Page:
NASA scientist Emily Wilson has big plans for a little gadget.
She has developed a suitcase-sized instrument that measures carbon dioxide and methane wafting into the atmosphere from ground level to four miles into the sky.
"I have a pretty big vision," Wilson said.
She wants to create a worldwide network of these portable monitors to track the two potent greenhouse gases that have been identified as major contributors to global warming.
One day, she said, she hopes these instruments will be used to establish a comprehensive inventory of greenhouse gas emissions around the world.
Yes, it's easier said than done, she acknowledged. But the 43-year-old optical physicist at the Goddard Space Flight Center in Greenbelt, Md., is determined––if not yet completely sure how––to make it happen.
"In order for there to be an absolute consensus on global warming there have to be global measurements that leave no opening for debate about what is happening," Wilson said.
That's where Wilson's 30-pound miniaturized laser heterodyne radiometer (mini-LHR) comes in. Those are some pretty big words to describe an instrument that collects sunlight that is then mixed with laser light to calculate the concentration of greenhouse gases in the atmosphere.
The instrument gathers sunlight through something similar to a telescope. Laser light is then merged into the sunlight to determine the levels of carbon dioxide and methane.
Her vision: to ultimately deploy hundreds of these instruments worldwide after initially setting up between 20 and 30 in the next two years. But her here-and-now focus is to take three of the prototypes to Alaska this summer.
Wilson and a team of researchers plan to deploy the instruments at three sites near Fairbanks to measure the carbon dioxide and methane being emitted from thawing permafrost.
Permafrost is permanently frozen soil that makes up an estimated 25 percent of the Northern Hemisphere. It contains organic carbon deposits that have been sealed beneath the surface for as long as 10,000 years.
Wilson said she sees this experiment as a kind of scientific two-fer. The first is another field test of her instrument; this is the sixth version of the device she began developing in 2009. The second goal is to determine concentrations of methane and carbon dioxide emitted during the seasonal ground thaw. That thawing has led to concerns that significant greenhouse-gas emissions are being discharged into the atmosphere.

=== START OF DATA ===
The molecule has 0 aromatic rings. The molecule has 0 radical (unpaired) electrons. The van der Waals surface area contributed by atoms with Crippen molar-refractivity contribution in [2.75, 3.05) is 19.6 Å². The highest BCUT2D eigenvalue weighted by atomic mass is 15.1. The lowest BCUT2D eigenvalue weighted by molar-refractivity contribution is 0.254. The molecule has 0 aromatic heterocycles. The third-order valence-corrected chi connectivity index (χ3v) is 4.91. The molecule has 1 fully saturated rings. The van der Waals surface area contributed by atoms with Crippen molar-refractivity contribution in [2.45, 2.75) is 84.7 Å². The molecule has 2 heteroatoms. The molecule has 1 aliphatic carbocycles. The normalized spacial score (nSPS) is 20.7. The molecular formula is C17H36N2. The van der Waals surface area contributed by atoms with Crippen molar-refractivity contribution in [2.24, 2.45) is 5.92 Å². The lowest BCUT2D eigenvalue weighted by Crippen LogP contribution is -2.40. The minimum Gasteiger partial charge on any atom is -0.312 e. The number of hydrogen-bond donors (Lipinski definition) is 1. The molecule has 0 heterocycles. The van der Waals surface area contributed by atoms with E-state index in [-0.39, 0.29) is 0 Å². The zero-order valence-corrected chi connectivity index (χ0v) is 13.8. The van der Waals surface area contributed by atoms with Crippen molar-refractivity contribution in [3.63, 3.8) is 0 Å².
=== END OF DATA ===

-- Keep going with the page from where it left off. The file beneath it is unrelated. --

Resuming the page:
With global temperature rising, the release of these gases from permafrost is increasing because more of the permafrost is thawing. That, in turn, accelerates the release of more gas, which leads to more warming.
In scientific terms, it's called amplifying.
"Call it a snowball effect––there you go," Wilson said.
But it's serious business.
"We have to understand the sources and amounts of carbon dioxide and methane," she said. "Once we have that understanding we can confront the consequences...If you don't acknowledge global warming and its causes, then you are not planning for the consequences or seeking solutions."
Losing permafrost also leaves the land vulnerable to erosion and lost waterways and threatens certain plant species.
The instrument, which Wilson estimates has cost $200,000 to develop using off-the-shelf technology, is designed to detect methane and carbon dioxide as it rises into the atmosphere. It's solar powered because, as Wilson said, there is no need to add any more carbon dioxide to the atmosphere by using a generator.
Wilson said the data collected in Alaska will contribute to NASA's ongoing efforts to build a model used to simulate emissions in the future, as well as from the past.
For decades, NASA has been conducting Earth science research, in addition to leading space missions.
Wilson, who is constantly hustling NASA funding to keep her suitcase instrument on the go, said she's confident the instrument will become an invaluable tool in assessing global warming.
She has deployed it near a California dairy farm to record methane emissions from "slurry pits." Or, as Wilson described it, a big hole filled with cow poo.
She has also set it up in Hawaii near the Mauna Loa site where Charles Keeling became the first scientist to make frequent measurements of atmospheric carbon dioxide. It's a venerated place for Wilson because of the momentous science conducted by Keeling, which established a historic record showing a steady increase of carbon dioxide in the atmosphere beginning in 1958.
"The instrument has proven the technology is viable," Wilson said. "Now we have to prove that it can play a part in developing a global picture of global warming."
Currently, there are 22 ground-based sites that measure the two greenhouse gases rising into the atmosphere, Wilson said. That provides only a snapshot of what's occurring.
Wilson has obtained a patent for the instrument and would like NASA to work with a commercial partner to produce enough of the instruments for use by scientists across the globe.
In the end, Wilson said, she hopes her compact instrument will produce data that will crush the doubters in the climate change debate.
"By having well-documented global measurements of these greenhouse gases we can build an irrefutable case of global warming," she said.
NASA video of Wilson talking about the instrument: